The little red robin was restless and fidgety, too jumpy to hunt for worms or grasshoppers, so it just sat there on the thatched roof of the little white cottage in the woods. It was trying to get the mental needle out of the red zone, trying to get back to level, trying to tune out the inner static, trying to find its neutral space.
The little red robin was trying not to focus on the nest it had left behind.Its eggs had been eaten by a raccoon.
I mean, why go back there now? The twigs that had been so carefully arranged were strewn everywhere. There were tragic little fragments of egg shell and horrifying stains.
"The hell with it," the little red robin thought. "I'm not making any more damn eggs and I'm not arranging another nest and I'm definitely not singing any more songs in the morning."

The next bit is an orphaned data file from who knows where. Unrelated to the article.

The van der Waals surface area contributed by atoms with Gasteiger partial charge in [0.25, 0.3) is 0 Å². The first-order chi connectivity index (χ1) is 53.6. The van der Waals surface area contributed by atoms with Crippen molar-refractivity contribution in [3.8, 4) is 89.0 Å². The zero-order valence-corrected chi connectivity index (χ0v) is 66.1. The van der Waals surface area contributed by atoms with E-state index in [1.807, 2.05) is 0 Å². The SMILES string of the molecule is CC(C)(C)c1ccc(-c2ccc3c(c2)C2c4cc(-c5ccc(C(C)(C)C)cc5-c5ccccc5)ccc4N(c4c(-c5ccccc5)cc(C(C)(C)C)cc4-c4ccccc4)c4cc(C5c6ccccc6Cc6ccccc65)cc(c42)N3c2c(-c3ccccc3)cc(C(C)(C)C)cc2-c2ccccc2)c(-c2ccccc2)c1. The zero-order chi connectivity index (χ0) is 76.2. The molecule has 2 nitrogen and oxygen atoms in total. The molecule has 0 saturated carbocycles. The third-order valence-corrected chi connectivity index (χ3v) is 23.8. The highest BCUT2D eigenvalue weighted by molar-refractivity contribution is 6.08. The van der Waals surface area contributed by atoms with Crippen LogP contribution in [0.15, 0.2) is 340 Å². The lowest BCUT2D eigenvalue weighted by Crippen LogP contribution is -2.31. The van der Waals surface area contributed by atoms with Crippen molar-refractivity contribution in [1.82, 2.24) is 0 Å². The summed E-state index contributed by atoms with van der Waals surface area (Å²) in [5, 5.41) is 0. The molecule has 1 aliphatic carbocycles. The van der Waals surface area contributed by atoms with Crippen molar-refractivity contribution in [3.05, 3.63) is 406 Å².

So it sat for a long time on the roof of the cottage, just trying not to think, not to care, not to break down, not to freak out, not to lose it, not to do anything stupid.
And because it sat there, so still, for so long, a photographer got a fantastic photo of it.
And that photograph was used in a poster. And that poster became quite popular in the offices of dentists and doctors.
The photograph showed the beautiful little robin on the roof of the cottage, with dappled sunlight breaking through the trees.
Underneath the picture were some words.
"Home is where the heart is."